General Motors Sued For Inflating Truck Tow Ratings
A California man sued General Motors this month for revising its tow ratings for his 2014 GMC Sierra 1500 5.3-liter V-8, which meant he couldn’t tow his toy-hauler and golf cart, according to court records.
The complaint, which was filed Dec. 11 in Central California’s district court, said General Motors intentionally misrepresented its claims for Richard Quintero’s truck, which he purchased in July 2013 for nearly $47,000.
According to Quintero’s attorneys, the man opted to buy the 2014 truck because its advertised tow rating of 8,800 pounds was significantly higher than the 2013 model’s 6,900 pounds. GM lowered the 2014 trucks’ ratings to 6,800 pounds in a letter to owners, which was less than Quintero’s 1,000-pound golf cart and 6,700-pound trailer.
In the lawsuit, Quintero’s attorneys say that internal testing done by General Motors when the truck was new revealed the lower tow rating, but that the automaker opted to publish its own internal figures instead of the actual figures to assert supremacy in the competitive truck market:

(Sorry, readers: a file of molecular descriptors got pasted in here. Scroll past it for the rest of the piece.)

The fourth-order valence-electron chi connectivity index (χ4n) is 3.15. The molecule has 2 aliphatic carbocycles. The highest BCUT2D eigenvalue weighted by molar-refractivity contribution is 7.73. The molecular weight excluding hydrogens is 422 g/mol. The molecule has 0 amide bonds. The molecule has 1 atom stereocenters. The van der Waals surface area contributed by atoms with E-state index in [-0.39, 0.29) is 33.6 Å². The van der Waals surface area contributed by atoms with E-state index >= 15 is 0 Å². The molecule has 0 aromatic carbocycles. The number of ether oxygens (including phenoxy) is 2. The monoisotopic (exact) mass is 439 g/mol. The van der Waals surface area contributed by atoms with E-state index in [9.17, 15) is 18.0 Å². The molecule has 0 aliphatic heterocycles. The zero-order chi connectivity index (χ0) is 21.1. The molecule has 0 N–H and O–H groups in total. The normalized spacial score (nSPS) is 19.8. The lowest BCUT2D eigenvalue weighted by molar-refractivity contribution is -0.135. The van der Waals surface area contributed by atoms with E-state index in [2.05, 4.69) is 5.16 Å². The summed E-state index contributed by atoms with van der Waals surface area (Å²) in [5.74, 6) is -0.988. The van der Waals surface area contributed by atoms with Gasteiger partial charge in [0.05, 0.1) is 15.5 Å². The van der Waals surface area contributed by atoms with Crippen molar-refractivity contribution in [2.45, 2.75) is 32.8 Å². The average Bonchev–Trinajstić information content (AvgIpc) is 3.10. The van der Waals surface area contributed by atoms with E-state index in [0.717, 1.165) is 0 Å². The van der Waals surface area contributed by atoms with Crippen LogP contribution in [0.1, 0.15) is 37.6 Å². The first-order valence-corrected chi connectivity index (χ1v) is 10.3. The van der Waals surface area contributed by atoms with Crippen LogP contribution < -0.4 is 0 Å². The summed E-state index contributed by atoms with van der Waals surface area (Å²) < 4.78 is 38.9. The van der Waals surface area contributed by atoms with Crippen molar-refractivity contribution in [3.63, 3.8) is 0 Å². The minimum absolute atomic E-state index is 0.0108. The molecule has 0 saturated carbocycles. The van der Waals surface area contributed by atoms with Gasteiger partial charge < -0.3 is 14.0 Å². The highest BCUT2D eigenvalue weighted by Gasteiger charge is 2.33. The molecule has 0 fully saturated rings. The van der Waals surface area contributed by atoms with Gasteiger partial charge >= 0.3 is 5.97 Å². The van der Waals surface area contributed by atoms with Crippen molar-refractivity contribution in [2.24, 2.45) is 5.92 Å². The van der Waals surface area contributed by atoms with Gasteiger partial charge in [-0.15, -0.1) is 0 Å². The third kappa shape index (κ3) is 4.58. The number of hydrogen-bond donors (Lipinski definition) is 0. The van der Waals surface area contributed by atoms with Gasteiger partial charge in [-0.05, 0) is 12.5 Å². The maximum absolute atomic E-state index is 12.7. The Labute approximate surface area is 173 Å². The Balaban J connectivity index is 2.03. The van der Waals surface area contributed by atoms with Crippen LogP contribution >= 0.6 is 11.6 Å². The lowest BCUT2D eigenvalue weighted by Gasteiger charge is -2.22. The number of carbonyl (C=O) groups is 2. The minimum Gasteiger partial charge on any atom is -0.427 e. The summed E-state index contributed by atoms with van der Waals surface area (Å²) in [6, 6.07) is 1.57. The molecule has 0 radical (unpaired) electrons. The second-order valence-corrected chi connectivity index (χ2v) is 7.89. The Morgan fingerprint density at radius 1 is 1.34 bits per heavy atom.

In other words, GM knew, or should have known, at the time it made the representations regarding the original Towing Capacity statistics that these statements were untrue or misleading.
In trucks equipped with its 5.3-liter V-8, GM lowered its max payload and tow ratings by 2,000 pounds. For 6.2-liter V-8 owners, those numbers were reduced by 200 pounds.
The lawsuit alleges that GM tested its trucks to the SAE J2807 standard, which was developed in 2008, but didn’t make public those figures in 2013.
Quintero’s lawsuit seeks to combine other GMC Sierra and Chevrolet Silverado owners’ claims into a single class-action lawsuit. The lawsuit is seeking more than $5 million from GM.
Lawyers for GM have not filed a response to the claim.
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